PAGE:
Having a new website design project go smoothly, meet all your expectations and launch on time requires thoughtful planning. During our discovery meeting, I will have lots of questions for you.
It’s important that you know what goals you have for your site. What part does it play in your overall business plan? Who are your visitors and what are their needs? We will need to nail down exactly who is coming to your site, how they are getting there, and what you want them to do before they leave.
Your Website Project
What are your hopes and dreams for your website? Imagine that six months after we launch your new site, you’re super happy with it and excitedly telling your colleagues. What has to happen, to make you feel that way?
Understanding why you’re building a new website, and articulating it for me, allows me to build exactly what you need to help your business.
- How do you expect people to find your website?
- What do you want them to do while there are on your site? Fill out a contact form, call you on the phone, join your email list, get routed to your Social media platform or an Etsy store…? There are many possible actions.
- Will you be able to measure how well your site has met your business goals?
A brochure website includes the basics: a Home page, an About page, Services, and a Contact page. Blog sites and business owners who want to incorporate email marketing will require much more than that. How many pages do you want on your site?
Identify your critical services and think about how you want to market them. You may need additional pages like:
- Descriptions of Services
- Portfolio or Gallery Pages
- Downloadable Content
- Email Signup Forms
- Video Files
- Terms of Service
Record as many of these items as you can think of before our meeting. Then I can help you narrow or expand the list as needed.
Know how much money you can afford to put into building your website. I can usually scale a project to fit within your budget. I prefer to create customized websites for each client, but I’ll work with a template if it helps you get online.
- Do you have high-quality images for the site?
- Do you already have a logo? How about a style sheet or a mood board?
- Do you have a copywriter to handle new content?
- Who will handle software updates and keep your site secure after it goes live?
Understanding budget limitations before you start is critical to the success of your website project. Consider: Halfway through the build, you change your mind on the layout, or you decide you want to add new functionality. Changes in project scope will have two consequences: There will be a charge for additional work, and the website launch date will be extended.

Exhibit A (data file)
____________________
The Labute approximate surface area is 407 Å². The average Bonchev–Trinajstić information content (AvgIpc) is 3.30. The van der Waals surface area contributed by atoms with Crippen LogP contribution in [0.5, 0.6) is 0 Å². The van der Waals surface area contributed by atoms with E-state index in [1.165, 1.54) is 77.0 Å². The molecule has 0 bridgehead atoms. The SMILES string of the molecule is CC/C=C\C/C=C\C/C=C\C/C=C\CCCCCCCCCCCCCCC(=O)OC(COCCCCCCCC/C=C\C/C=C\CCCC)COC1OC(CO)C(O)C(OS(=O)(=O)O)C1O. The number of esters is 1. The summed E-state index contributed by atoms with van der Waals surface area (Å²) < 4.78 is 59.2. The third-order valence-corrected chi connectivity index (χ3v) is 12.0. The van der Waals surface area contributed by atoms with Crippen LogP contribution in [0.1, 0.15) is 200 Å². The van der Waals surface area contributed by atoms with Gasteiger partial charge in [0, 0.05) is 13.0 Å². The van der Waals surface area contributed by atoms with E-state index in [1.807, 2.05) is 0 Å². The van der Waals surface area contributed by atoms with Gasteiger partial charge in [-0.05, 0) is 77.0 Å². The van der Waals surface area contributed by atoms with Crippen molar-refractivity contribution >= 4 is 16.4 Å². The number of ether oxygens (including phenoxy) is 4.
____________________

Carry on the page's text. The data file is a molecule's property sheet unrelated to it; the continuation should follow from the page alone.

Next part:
And now (she says, rubbing hands together eagerly) we get to the fun part. Okay… fun for me, because I’m a nerd who likes to build things.
Building your website has three separate and iterative phases: design, development and testing. The size and complexity of a website build determines how long it takes to complete the work required before launch. If all of the content is available, a simple website can take a couple of weeks to build. Bigger projects can take 4-6 weeks.
Here are two fundamental and related questions: How much time do you have before you need to launch your website? How long will you need to gather all of your content?
I’ve found that the biggest bottleneck to most projects is gathering content: all the stuff on your site.
- High-quality photos of you and your team members for your About page
- High-quality photos of where you work, events you’ve done, anything potential clients will find interesting or helpful
- High-quality stock images that are used to fill out the site, give it a cohesive look and feel, and showcase your brand. (No, not the cringey “people in business suits giving a thumbs-up” kind of stock photo you might be dreading. I can point you towards some bee-you-tee-ful stock imagery that will fit your business brand perfectly).
- Videos, if you’ll be using them
- Web Copy – last but not least, these are the text and words that will be featured on the site. Titles, headings, descriptions, information, calls-to-action, which phone number to use… so many things. This is by far the most underestimated category of content in terms of how much of it there is, how long it takes to write, and how hard it is to write it well.
Key Team Members
Projects run smoothly when there are clearly defined roles. Who is the primary decision maker for your project? Is there anyone who can veto any of your decisions? Does anyone on your team have the authority to make changes along the way? Who will sign-off and give final approval?
Surprising key team members often results in changes to the project scope, which will cost you additional fees. Once you have identified the key players, invite them to our design meeting. Keep them informed of progress and milestones so that everyone knows what to expect when the site goes live.
Gather as much information as possible before your website design consultation. The better prepared you are for the meeting, means that you can get a clearer picture of what is possible, how much it will cost, and the time it will take.